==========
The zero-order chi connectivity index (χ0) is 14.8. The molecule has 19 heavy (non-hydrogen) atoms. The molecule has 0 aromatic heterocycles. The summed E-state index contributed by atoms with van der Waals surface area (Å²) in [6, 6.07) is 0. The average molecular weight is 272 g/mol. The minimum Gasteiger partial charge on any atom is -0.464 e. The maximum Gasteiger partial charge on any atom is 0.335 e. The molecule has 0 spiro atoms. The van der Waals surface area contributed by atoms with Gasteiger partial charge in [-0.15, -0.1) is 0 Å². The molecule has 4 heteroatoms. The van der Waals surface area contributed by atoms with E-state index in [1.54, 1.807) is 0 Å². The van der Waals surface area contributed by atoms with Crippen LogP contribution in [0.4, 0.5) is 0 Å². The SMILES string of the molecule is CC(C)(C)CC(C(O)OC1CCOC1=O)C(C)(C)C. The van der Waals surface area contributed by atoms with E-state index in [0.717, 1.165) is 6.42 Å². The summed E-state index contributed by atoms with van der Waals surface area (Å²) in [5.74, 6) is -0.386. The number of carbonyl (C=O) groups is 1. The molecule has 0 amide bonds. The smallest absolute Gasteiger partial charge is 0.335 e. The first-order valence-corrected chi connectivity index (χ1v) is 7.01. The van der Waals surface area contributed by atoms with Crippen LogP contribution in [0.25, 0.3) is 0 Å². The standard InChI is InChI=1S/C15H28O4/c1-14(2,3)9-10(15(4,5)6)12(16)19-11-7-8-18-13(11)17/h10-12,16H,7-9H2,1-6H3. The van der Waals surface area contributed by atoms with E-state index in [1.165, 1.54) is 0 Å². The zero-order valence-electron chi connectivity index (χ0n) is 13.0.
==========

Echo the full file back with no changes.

The zero-order chi connectivity index (χ0) is 14.8. The molecule has 19 heavy (non-hydrogen) atoms. The molecule has 0 aromatic heterocycles. The summed E-state index contributed by atoms with van der Waals surface area (Å²) in [6, 6.07) is 0. The average molecular weight is 272 g/mol. The minimum Gasteiger partial charge on any atom is -0.464 e. The maximum Gasteiger partial charge on any atom is 0.335 e. The molecule has 0 spiro atoms. The van der Waals surface area contributed by atoms with Gasteiger partial charge in [-0.15, -0.1) is 0 Å². The molecule has 4 heteroatoms. The van der Waals surface area contributed by atoms with E-state index in [1.54, 1.807) is 0 Å². The van der Waals surface area contributed by atoms with Crippen LogP contribution in [0.4, 0.5) is 0 Å². The SMILES string of the molecule is CC(C)(C)CC(C(O)OC1CCOC1=O)C(C)(C)C. The van der Waals surface area contributed by atoms with E-state index in [0.717, 1.165) is 6.42 Å². The summed E-state index contributed by atoms with van der Waals surface area (Å²) in [5.74, 6) is -0.386. The number of carbonyl (C=O) groups is 1. The molecule has 0 amide bonds. The smallest absolute Gasteiger partial charge is 0.335 e. The first-order valence-corrected chi connectivity index (χ1v) is 7.01. The van der Waals surface area contributed by atoms with Crippen LogP contribution in [0.25, 0.3) is 0 Å². The standard InChI is InChI=1S/C15H28O4/c1-14(2,3)9-10(15(4,5)6)12(16)19-11-7-8-18-13(11)17/h10-12,16H,7-9H2,1-6H3. The van der Waals surface area contributed by atoms with E-state index in [1.165, 1.54) is 0 Å². The zero-order valence-electron chi connectivity index (χ0n) is 13.0.